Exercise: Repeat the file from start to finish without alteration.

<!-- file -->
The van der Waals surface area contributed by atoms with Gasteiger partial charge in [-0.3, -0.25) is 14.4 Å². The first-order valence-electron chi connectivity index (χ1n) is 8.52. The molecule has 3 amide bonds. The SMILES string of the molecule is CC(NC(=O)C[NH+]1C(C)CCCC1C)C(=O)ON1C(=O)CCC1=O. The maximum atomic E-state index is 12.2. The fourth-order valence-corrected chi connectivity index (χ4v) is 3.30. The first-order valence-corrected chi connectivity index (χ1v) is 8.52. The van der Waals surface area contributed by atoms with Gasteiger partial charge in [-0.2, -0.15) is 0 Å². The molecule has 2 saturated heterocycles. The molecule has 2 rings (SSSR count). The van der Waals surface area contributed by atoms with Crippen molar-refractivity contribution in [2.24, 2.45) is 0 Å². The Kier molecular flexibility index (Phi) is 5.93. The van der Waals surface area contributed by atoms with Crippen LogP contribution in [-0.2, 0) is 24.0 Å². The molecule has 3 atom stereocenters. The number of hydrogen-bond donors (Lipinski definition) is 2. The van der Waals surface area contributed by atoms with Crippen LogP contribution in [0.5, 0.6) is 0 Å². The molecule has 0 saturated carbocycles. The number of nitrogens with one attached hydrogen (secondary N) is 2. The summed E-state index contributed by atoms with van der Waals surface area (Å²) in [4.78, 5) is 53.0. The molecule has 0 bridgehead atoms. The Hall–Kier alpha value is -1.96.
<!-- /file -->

The van der Waals surface area contributed by atoms with Gasteiger partial charge in [-0.3, -0.25) is 14.4 Å². The first-order valence-electron chi connectivity index (χ1n) is 8.52. The molecule has 3 amide bonds. The SMILES string of the molecule is CC(NC(=O)C[NH+]1C(C)CCCC1C)C(=O)ON1C(=O)CCC1=O. The maximum atomic E-state index is 12.2. The fourth-order valence-corrected chi connectivity index (χ4v) is 3.30. The first-order valence-corrected chi connectivity index (χ1v) is 8.52. The van der Waals surface area contributed by atoms with Gasteiger partial charge in [-0.2, -0.15) is 0 Å². The molecule has 2 saturated heterocycles. The molecule has 2 rings (SSSR count). The van der Waals surface area contributed by atoms with Crippen molar-refractivity contribution in [2.24, 2.45) is 0 Å². The Kier molecular flexibility index (Phi) is 5.93. The van der Waals surface area contributed by atoms with Crippen LogP contribution in [-0.2, 0) is 24.0 Å². The molecule has 3 atom stereocenters. The number of hydrogen-bond donors (Lipinski definition) is 2. The van der Waals surface area contributed by atoms with Crippen LogP contribution in [0.5, 0.6) is 0 Å². The molecule has 0 saturated carbocycles. The number of nitrogens with one attached hydrogen (secondary N) is 2. The summed E-state index contributed by atoms with van der Waals surface area (Å²) in [4.78, 5) is 53.0. The molecule has 0 bridgehead atoms. The Hall–Kier alpha value is -1.96.